Supermarket chain Tesco and sustainable packaging solutions company Faerch have collaborated on what they claim is an industry first, closed-loop recycling solution that ensures secondary plastic packaging used to transport and display products on shelves is retained by the food packaging industry.
The companies say that PET shelf-ready packaging, which is used in UK supermarkets to transport products, is usually downcycled into non-food applications. The new ‘tray to tray’ initiative will involve Faerch collecting secondary PET and using its advanced recycling process to make new primary food contact packaging, including pots, tubs, and trays.
Tesco adds that packaging for its own brand cut fruit, selected yogurts, and meat will contain 30% rPET originating in Tesco stores. It will therefore require all Tesco's own brands and branded suppliers to use food contact approved PET for shelf-ready packaging.
In addition, Tesco claims this initiative will provide a solution to the shortfall in recycled PET availability due to increasing demand for PET bottle flakes.
William Guest, sustainable packaging manager at Tesco, comments: “Wherever we can, we remove or reduce packaging, but where it is needed we want to improve circularity to make our packaging as sustainable as possible.
“One way we can do that is by ensuring packaging that meets food contact requirements remains within the food packaging sector, being recycled back into food contact packaging. This collaboration with Faerch will ensure that each year 2,000 tonnes of PET is recycled to make new Tesco packaging that otherwise would have been downcycled into non-food applications.”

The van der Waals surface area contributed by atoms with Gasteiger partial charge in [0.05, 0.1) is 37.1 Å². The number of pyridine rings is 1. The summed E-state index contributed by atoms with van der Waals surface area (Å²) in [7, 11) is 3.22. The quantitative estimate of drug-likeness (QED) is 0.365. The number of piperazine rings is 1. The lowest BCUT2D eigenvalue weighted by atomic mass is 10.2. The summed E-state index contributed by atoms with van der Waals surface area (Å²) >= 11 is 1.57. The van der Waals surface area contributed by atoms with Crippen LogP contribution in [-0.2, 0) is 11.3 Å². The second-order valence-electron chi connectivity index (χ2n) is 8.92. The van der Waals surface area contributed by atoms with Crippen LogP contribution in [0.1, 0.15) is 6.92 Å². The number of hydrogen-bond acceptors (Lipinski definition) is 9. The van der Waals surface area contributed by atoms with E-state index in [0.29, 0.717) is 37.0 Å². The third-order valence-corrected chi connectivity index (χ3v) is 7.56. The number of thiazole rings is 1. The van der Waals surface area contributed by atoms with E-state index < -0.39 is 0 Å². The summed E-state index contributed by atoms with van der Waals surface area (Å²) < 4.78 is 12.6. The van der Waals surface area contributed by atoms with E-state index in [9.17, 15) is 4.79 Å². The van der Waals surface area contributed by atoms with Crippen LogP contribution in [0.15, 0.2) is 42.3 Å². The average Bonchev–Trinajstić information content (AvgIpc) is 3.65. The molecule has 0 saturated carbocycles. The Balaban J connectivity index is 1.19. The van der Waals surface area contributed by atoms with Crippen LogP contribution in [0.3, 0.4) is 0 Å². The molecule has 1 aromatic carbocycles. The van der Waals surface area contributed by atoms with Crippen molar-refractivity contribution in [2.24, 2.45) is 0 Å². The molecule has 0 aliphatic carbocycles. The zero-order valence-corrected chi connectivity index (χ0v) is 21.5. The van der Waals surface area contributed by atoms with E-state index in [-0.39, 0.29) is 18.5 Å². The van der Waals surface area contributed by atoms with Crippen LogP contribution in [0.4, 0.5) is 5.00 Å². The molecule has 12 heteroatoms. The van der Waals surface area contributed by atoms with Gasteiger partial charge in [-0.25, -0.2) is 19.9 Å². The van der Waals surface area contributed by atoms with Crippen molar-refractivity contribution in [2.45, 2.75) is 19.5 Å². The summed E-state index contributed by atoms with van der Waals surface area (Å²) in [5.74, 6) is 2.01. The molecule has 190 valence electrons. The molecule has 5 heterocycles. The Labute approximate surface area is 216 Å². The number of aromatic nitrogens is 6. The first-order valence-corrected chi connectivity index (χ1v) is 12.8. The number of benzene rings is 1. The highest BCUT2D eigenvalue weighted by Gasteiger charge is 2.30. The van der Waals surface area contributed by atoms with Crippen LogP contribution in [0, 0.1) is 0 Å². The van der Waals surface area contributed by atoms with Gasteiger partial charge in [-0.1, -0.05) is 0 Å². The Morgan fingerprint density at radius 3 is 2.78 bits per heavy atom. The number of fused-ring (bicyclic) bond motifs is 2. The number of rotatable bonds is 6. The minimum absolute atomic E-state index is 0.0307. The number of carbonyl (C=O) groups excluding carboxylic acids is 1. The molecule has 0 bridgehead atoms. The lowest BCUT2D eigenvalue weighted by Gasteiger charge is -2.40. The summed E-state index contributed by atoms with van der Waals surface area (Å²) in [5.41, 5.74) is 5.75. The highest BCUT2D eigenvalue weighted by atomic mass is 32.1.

According to Matt Tollman, group strategic sales director at Faerch: “This is a perfect example of how collaboration between packaging manufacturers, retailers, and their suppliers can deliver lasting change and material circularity.
“The ‘Tray 2 Tray by Faerch’ project demonstrates that PET packaging can be recovered and recycled at an industrial level and made back into food-grade pots and trays.”
The new initiative is part of Tesco’s strategy for reducing plastic waste, first launched in 2019, which involves removing packaging where possible, reducing packaging where it cannot be removed, increasing reuse, and recycling what is left after these options. The strategy has allegedly removed a billion pieces of plastic from Tesco’s UK business operations, and the supermarket chain is aiming to remove a further half a billion in 2021.
Previous initiatives announced by Tesco include a trial for recycling items such as laminated pet food pouches, sweet wrappers, and crisp packets returned to stores by consumers into chemical feedstock and plastic packaging for cheeses launched in 2020, which is made from recycled soft, flexible plastic packaging that can also be continuously recycled into safe, food-grade packaging. The ‘tray to tray’ and other initiatives also complement Tesco’s launch of Loop in September 2021, which allows customers to buy products in packaging that can be returned to stores for cleaning, refill and reuse.
For more information: tesco.com